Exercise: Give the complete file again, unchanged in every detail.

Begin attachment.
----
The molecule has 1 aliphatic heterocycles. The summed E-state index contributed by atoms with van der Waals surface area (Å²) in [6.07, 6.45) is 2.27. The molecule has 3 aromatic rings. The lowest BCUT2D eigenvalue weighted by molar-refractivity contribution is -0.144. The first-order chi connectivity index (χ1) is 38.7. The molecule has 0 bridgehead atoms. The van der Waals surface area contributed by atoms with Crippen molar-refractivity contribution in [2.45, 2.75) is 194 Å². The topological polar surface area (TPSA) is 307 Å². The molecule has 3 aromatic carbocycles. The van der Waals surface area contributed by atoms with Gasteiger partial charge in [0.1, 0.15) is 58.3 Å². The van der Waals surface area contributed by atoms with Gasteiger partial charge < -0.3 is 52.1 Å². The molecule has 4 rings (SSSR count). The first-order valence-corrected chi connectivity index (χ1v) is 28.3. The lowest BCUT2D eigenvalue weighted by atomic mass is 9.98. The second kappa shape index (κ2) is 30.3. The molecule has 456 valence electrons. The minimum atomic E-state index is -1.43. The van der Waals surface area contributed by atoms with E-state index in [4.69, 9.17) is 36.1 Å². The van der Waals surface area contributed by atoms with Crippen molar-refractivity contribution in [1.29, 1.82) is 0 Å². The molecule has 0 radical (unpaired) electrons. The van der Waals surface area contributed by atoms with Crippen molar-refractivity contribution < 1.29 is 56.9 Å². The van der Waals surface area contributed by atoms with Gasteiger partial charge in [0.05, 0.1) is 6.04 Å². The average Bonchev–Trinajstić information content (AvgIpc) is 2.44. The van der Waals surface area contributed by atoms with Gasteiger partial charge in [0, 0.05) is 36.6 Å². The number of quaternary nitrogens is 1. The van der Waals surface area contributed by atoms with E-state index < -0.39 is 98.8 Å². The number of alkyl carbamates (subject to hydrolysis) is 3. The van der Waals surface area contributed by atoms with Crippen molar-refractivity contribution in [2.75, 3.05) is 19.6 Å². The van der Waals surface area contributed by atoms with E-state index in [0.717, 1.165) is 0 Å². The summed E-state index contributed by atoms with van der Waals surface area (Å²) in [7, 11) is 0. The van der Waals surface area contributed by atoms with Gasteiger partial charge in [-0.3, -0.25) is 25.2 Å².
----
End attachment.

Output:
The molecule has 1 aliphatic heterocycles. The summed E-state index contributed by atoms with van der Waals surface area (Å²) in [6.07, 6.45) is 2.27. The molecule has 3 aromatic rings. The lowest BCUT2D eigenvalue weighted by molar-refractivity contribution is -0.144. The first-order chi connectivity index (χ1) is 38.7. The molecule has 0 bridgehead atoms. The van der Waals surface area contributed by atoms with Crippen molar-refractivity contribution in [2.45, 2.75) is 194 Å². The topological polar surface area (TPSA) is 307 Å². The molecule has 3 aromatic carbocycles. The van der Waals surface area contributed by atoms with Gasteiger partial charge in [0.1, 0.15) is 58.3 Å². The van der Waals surface area contributed by atoms with Gasteiger partial charge < -0.3 is 52.1 Å². The molecule has 4 rings (SSSR count). The first-order valence-corrected chi connectivity index (χ1v) is 28.3. The lowest BCUT2D eigenvalue weighted by atomic mass is 9.98. The second kappa shape index (κ2) is 30.3. The molecule has 456 valence electrons. The minimum atomic E-state index is -1.43. The van der Waals surface area contributed by atoms with E-state index in [4.69, 9.17) is 36.1 Å². The van der Waals surface area contributed by atoms with Crippen molar-refractivity contribution in [1.29, 1.82) is 0 Å². The molecule has 0 radical (unpaired) electrons. The van der Waals surface area contributed by atoms with Crippen molar-refractivity contribution < 1.29 is 56.9 Å². The van der Waals surface area contributed by atoms with Gasteiger partial charge in [0.05, 0.1) is 6.04 Å². The average Bonchev–Trinajstić information content (AvgIpc) is 2.44. The van der Waals surface area contributed by atoms with Gasteiger partial charge in [0, 0.05) is 36.6 Å². The number of quaternary nitrogens is 1. The van der Waals surface area contributed by atoms with E-state index < -0.39 is 98.8 Å². The number of alkyl carbamates (subject to hydrolysis) is 3. The van der Waals surface area contributed by atoms with Crippen molar-refractivity contribution in [2.75, 3.05) is 19.6 Å². The van der Waals surface area contributed by atoms with E-state index in [0.717, 1.165) is 0 Å². The summed E-state index contributed by atoms with van der Waals surface area (Å²) in [7, 11) is 0. The van der Waals surface area contributed by atoms with Gasteiger partial charge in [-0.3, -0.25) is 25.2 Å².